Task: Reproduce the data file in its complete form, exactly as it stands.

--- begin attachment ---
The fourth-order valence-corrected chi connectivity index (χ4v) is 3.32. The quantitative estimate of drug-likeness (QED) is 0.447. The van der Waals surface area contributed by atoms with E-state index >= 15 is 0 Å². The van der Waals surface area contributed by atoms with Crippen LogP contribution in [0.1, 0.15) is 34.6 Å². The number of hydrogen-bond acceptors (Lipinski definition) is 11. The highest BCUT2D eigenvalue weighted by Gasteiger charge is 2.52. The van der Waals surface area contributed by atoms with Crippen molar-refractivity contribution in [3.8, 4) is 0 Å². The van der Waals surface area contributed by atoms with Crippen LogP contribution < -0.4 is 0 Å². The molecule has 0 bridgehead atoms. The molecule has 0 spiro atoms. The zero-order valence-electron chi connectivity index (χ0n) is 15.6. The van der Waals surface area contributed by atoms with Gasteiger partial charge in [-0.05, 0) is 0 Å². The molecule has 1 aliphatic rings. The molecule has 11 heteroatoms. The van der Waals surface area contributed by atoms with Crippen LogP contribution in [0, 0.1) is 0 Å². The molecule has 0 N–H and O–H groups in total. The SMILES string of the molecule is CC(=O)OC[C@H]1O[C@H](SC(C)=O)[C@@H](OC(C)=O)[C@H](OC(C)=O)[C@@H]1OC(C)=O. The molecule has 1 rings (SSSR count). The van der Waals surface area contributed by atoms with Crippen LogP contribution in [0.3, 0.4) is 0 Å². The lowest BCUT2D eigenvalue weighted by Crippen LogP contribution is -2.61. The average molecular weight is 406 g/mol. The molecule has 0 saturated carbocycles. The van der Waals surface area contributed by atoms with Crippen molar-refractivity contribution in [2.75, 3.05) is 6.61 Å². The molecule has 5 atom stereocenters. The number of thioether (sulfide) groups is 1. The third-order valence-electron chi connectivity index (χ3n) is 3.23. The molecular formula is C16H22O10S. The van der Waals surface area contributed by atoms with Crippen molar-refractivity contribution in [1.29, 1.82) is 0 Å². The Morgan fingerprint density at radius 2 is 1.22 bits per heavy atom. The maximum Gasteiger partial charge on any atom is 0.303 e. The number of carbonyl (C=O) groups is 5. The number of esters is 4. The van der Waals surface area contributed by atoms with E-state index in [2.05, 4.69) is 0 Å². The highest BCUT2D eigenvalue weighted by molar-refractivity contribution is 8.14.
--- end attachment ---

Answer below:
The fourth-order valence-corrected chi connectivity index (χ4v) is 3.32. The quantitative estimate of drug-likeness (QED) is 0.447. The van der Waals surface area contributed by atoms with E-state index >= 15 is 0 Å². The van der Waals surface area contributed by atoms with Crippen LogP contribution in [0.1, 0.15) is 34.6 Å². The number of hydrogen-bond acceptors (Lipinski definition) is 11. The highest BCUT2D eigenvalue weighted by Gasteiger charge is 2.52. The van der Waals surface area contributed by atoms with Crippen molar-refractivity contribution in [3.8, 4) is 0 Å². The van der Waals surface area contributed by atoms with Crippen LogP contribution < -0.4 is 0 Å². The molecule has 0 bridgehead atoms. The molecule has 0 spiro atoms. The zero-order valence-electron chi connectivity index (χ0n) is 15.6. The van der Waals surface area contributed by atoms with Gasteiger partial charge in [-0.05, 0) is 0 Å². The molecule has 1 aliphatic rings. The molecule has 11 heteroatoms. The van der Waals surface area contributed by atoms with Crippen LogP contribution in [0, 0.1) is 0 Å². The molecule has 0 N–H and O–H groups in total. The SMILES string of the molecule is CC(=O)OC[C@H]1O[C@H](SC(C)=O)[C@@H](OC(C)=O)[C@H](OC(C)=O)[C@@H]1OC(C)=O. The molecule has 1 rings (SSSR count). The van der Waals surface area contributed by atoms with Crippen LogP contribution in [0.3, 0.4) is 0 Å². The lowest BCUT2D eigenvalue weighted by Crippen LogP contribution is -2.61. The average molecular weight is 406 g/mol. The molecule has 0 saturated carbocycles. The van der Waals surface area contributed by atoms with Crippen molar-refractivity contribution in [2.75, 3.05) is 6.61 Å². The molecule has 5 atom stereocenters. The number of thioether (sulfide) groups is 1. The third-order valence-electron chi connectivity index (χ3n) is 3.23. The molecular formula is C16H22O10S. The van der Waals surface area contributed by atoms with Crippen molar-refractivity contribution in [1.29, 1.82) is 0 Å². The Morgan fingerprint density at radius 2 is 1.22 bits per heavy atom. The maximum Gasteiger partial charge on any atom is 0.303 e. The number of carbonyl (C=O) groups is 5. The number of esters is 4. The van der Waals surface area contributed by atoms with E-state index in [2.05, 4.69) is 0 Å². The highest BCUT2D eigenvalue weighted by molar-refractivity contribution is 8.14.